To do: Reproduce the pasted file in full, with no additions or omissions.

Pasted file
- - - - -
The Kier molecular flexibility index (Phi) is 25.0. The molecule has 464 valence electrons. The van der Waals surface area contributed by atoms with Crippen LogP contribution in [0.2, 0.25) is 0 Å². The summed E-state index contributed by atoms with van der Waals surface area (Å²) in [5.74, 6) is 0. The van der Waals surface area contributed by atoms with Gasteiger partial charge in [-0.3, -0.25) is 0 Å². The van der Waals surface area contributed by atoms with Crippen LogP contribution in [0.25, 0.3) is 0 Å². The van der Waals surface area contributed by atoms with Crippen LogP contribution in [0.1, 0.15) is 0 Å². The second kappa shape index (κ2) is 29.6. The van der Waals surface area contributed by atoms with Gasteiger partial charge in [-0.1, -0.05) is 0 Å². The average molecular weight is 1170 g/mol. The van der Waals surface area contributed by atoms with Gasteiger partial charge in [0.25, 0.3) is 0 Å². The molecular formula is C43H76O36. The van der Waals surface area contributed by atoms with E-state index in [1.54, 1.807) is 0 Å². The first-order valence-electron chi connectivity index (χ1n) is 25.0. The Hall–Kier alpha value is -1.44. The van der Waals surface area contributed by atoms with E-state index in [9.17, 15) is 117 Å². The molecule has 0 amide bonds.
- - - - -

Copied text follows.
The Kier molecular flexibility index (Phi) is 25.0. The molecule has 464 valence electrons. The van der Waals surface area contributed by atoms with Crippen LogP contribution in [0.2, 0.25) is 0 Å². The summed E-state index contributed by atoms with van der Waals surface area (Å²) in [5.74, 6) is 0. The van der Waals surface area contributed by atoms with Gasteiger partial charge in [-0.3, -0.25) is 0 Å². The van der Waals surface area contributed by atoms with Crippen LogP contribution in [0.25, 0.3) is 0 Å². The van der Waals surface area contributed by atoms with Crippen LogP contribution in [0.1, 0.15) is 0 Å². The second kappa shape index (κ2) is 29.6. The van der Waals surface area contributed by atoms with Gasteiger partial charge in [-0.1, -0.05) is 0 Å². The average molecular weight is 1170 g/mol. The van der Waals surface area contributed by atoms with Gasteiger partial charge in [0.25, 0.3) is 0 Å². The molecular formula is C43H76O36. The van der Waals surface area contributed by atoms with E-state index in [1.54, 1.807) is 0 Å². The first-order valence-electron chi connectivity index (χ1n) is 25.0. The Hall–Kier alpha value is -1.44. The van der Waals surface area contributed by atoms with E-state index in [9.17, 15) is 117 Å². The molecule has 0 amide bonds.